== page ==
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Columbia County might cut tax

Wednesday, May 2, 2012 12:15 AM
Last updated 12:23 AM
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Columbia County officials again are considering a cut to property taxes.

Commissioners discussed lowering the millage rate during a meeting Tuesday but offered few details. They said they’ll discuss the cut further in another budget meeting scheduled for May 8.

The millage rate for Columbia County government is 9.137, which is a quarter less than the previous year after a commission cut. Commissioners have cut the county’s millage rate in four of the past five years.

One mill represents about $4 million in property tax revenues.

County Administrator Scott Johnson said the cut is possible because of an expected 2 percent growth in the county’s tax digest and cuts in government expenses.

The proposed general fund budget for next fiscal year, which starts July 1, is $55.3 million. That is nearly the same as the current fiscal year.

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FriedFacts
61
Points
FriedFacts 05/02/12 - 04:30 am
0
0
Watch what happens when
Unpublished

Watch what happens when Charles Nagle starts whinning the school system could use the extra money.

dickworth1
954
Points
dickworth1 05/02/12 - 04:48 am
2
1
Another good year for the
Unpublished

Another good year for the property owners in Columbia Co., we in
Richmond Co. do not get decreases, but we do get to pay HUD
money that apparently just disappeared in thin air and I guess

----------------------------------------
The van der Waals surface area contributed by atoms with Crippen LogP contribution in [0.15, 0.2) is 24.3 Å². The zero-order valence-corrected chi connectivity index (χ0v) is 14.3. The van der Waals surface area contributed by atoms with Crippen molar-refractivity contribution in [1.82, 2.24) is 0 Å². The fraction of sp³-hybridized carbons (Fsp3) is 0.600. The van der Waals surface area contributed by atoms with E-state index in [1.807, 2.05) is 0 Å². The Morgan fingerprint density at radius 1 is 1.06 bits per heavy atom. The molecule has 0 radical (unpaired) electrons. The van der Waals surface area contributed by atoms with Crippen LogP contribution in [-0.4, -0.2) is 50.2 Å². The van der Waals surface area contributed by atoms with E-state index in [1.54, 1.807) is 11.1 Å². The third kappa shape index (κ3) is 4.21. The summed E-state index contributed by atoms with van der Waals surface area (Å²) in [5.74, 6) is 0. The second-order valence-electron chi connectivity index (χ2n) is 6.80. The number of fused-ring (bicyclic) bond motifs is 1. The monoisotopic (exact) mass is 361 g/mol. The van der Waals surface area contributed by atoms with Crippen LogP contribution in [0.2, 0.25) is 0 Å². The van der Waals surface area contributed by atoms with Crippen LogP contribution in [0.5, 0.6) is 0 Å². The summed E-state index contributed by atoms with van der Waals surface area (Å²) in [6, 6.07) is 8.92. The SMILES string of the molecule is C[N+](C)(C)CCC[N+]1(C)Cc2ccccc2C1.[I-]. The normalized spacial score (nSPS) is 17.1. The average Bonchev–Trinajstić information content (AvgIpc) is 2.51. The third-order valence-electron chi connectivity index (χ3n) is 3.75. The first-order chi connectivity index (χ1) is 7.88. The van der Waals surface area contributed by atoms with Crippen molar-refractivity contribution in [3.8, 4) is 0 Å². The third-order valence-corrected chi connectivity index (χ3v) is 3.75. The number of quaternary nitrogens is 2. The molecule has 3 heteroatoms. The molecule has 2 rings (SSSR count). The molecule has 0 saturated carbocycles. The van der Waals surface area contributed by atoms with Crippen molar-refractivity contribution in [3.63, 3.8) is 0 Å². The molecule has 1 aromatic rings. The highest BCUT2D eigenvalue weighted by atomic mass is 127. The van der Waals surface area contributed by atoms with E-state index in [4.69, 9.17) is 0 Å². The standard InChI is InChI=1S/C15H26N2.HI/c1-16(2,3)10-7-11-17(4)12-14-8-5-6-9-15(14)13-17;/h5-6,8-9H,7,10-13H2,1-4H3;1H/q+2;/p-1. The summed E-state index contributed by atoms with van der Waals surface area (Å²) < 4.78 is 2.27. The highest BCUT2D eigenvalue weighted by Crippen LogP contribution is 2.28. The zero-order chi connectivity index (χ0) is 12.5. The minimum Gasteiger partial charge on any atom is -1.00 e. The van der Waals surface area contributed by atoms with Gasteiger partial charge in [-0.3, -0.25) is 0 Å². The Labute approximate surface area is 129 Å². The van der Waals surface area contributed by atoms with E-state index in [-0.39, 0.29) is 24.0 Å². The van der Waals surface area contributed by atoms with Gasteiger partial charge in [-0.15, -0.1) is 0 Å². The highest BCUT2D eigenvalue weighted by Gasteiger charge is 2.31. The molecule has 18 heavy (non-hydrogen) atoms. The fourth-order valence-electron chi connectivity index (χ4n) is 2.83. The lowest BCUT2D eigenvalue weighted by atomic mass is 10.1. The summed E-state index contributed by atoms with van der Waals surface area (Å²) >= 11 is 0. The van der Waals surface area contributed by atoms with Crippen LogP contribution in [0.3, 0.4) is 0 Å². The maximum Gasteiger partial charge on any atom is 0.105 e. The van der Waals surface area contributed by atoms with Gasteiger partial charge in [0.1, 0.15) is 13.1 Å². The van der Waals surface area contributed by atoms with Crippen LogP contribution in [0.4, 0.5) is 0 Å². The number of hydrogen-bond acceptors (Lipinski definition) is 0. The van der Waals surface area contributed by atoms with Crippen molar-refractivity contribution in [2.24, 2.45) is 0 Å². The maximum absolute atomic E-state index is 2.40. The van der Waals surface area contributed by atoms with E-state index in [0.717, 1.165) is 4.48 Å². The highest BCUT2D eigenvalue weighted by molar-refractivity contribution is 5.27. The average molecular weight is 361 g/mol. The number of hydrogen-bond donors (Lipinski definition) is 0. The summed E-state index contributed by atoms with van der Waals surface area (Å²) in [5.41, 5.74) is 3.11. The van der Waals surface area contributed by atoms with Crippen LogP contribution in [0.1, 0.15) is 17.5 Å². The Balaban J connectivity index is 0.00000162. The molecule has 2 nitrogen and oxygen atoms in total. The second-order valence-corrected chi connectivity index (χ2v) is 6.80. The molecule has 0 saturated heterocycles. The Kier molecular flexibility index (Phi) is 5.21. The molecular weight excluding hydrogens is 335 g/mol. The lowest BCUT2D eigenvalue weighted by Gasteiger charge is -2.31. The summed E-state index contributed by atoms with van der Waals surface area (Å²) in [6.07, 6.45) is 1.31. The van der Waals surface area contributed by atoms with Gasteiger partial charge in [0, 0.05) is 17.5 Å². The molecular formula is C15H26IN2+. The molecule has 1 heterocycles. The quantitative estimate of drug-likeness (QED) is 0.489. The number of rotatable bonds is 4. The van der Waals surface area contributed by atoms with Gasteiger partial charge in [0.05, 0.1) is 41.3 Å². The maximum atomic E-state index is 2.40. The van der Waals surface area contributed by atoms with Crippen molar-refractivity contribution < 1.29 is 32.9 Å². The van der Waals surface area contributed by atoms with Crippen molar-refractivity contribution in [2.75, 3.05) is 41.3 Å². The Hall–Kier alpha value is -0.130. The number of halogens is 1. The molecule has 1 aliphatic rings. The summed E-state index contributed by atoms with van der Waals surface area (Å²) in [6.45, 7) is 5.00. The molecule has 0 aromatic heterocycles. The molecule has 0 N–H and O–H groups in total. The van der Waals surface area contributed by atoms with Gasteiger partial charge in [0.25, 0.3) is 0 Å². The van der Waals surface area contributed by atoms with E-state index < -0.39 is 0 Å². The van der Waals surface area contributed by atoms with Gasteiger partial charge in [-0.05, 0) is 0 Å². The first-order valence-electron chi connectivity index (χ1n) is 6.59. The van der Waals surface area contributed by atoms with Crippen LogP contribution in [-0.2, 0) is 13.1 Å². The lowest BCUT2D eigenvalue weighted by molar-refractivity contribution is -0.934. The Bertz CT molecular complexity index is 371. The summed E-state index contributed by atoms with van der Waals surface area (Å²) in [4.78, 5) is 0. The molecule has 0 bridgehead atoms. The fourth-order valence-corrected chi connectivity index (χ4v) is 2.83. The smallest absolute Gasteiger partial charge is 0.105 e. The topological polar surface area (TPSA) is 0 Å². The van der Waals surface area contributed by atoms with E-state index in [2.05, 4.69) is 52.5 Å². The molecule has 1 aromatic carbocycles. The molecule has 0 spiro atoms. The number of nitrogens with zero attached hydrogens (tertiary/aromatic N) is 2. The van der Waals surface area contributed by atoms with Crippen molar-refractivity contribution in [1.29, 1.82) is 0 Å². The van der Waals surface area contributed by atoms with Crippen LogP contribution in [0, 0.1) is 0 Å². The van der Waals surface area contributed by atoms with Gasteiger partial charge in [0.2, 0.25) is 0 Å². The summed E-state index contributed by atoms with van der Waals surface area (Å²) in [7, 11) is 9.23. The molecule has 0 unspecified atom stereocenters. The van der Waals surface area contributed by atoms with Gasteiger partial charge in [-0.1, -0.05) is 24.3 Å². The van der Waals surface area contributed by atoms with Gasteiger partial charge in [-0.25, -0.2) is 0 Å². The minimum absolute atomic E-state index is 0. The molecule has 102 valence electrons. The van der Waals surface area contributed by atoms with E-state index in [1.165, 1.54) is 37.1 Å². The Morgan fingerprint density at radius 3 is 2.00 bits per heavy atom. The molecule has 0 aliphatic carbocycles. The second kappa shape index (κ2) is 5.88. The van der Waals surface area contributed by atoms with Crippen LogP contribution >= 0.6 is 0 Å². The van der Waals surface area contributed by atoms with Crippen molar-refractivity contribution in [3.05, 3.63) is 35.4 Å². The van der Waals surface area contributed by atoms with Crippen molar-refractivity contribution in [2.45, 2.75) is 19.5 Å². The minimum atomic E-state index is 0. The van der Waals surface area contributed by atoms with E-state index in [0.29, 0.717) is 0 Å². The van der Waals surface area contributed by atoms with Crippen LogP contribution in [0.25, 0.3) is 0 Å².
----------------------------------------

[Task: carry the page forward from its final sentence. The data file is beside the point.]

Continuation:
the Richmond Co. taxpayers get stuck with having to pay for the missing funds and I guess no one will be held accountable! I think
the justice dept needs to investigate this mess.

dstewartsr
20389
Points
dstewartsr 05/02/12 - 10:07 am
1
0
Cutting the millage rate

Cutting the millage rate means nothing when inflated appraisals raise the value of your property annually. State law says this should be revenue neutral. But of course there's a little loophole that says when they do this the commissars merely have to vote (which they have done each year) to keep the money. With exception of the well-connected property owners, or well represented, appraisals are never lowered.

Come back in October and see the county has collected more or less taxes this year than last.

dichotomy
32858
Points
dichotomy 05/02/12 - 10:20 am
1
1
CC commissioners are free to

CC commissioners are free to make decisions (most of the time) on what is best for the county. They don't have fight over whether every employee hired is white or black and whether every dollar spent is going to a black neighborhood or a Paul project. And RC commissioners don't have to concern themselves at all with a 50% geographical portion of the county (the south side). So they are free to really focus on paralyzing the county over those black/white/Paul/give money to bogus HUD grants kinds of things. But notice that if there is a real issue that doesn't have racial implications, like contracting out HR, they are unanimous in voting to not make a decision. Why? Because nobody can get a kick back and nobody can stir up racial tension over the issue so there is no interest in it. CC is in the 21st century and RC is stuck in the 1960s and always will be.

countyman
20120
Points
countyman 05/02/12 - 01:02 pm
1
0
Certain people never seem to